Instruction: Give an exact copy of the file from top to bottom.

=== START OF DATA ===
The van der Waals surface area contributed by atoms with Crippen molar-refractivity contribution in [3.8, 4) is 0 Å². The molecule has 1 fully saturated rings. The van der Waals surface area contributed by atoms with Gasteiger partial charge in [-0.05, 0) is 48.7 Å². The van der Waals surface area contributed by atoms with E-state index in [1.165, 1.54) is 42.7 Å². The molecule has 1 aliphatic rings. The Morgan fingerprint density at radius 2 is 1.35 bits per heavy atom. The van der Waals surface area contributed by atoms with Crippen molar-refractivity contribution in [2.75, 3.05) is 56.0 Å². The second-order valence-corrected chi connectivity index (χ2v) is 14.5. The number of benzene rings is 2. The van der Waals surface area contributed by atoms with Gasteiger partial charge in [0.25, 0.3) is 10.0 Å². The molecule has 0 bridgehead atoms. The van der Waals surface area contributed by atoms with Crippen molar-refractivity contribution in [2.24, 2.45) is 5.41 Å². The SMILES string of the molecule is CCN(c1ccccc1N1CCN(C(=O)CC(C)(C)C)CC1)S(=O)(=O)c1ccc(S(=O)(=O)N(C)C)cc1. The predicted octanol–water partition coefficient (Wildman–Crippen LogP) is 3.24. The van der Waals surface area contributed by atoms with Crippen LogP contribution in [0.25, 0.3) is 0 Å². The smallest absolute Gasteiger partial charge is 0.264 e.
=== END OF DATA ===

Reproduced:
The van der Waals surface area contributed by atoms with Crippen molar-refractivity contribution in [3.8, 4) is 0 Å². The molecule has 1 fully saturated rings. The van der Waals surface area contributed by atoms with Gasteiger partial charge in [-0.05, 0) is 48.7 Å². The van der Waals surface area contributed by atoms with E-state index in [1.165, 1.54) is 42.7 Å². The molecule has 1 aliphatic rings. The Morgan fingerprint density at radius 2 is 1.35 bits per heavy atom. The van der Waals surface area contributed by atoms with Crippen molar-refractivity contribution in [2.75, 3.05) is 56.0 Å². The second-order valence-corrected chi connectivity index (χ2v) is 14.5. The number of benzene rings is 2. The van der Waals surface area contributed by atoms with Gasteiger partial charge in [0.25, 0.3) is 10.0 Å². The molecule has 0 bridgehead atoms. The van der Waals surface area contributed by atoms with Crippen molar-refractivity contribution in [2.24, 2.45) is 5.41 Å². The SMILES string of the molecule is CCN(c1ccccc1N1CCN(C(=O)CC(C)(C)C)CC1)S(=O)(=O)c1ccc(S(=O)(=O)N(C)C)cc1. The predicted octanol–water partition coefficient (Wildman–Crippen LogP) is 3.24. The van der Waals surface area contributed by atoms with Crippen LogP contribution in [0.25, 0.3) is 0 Å². The smallest absolute Gasteiger partial charge is 0.264 e.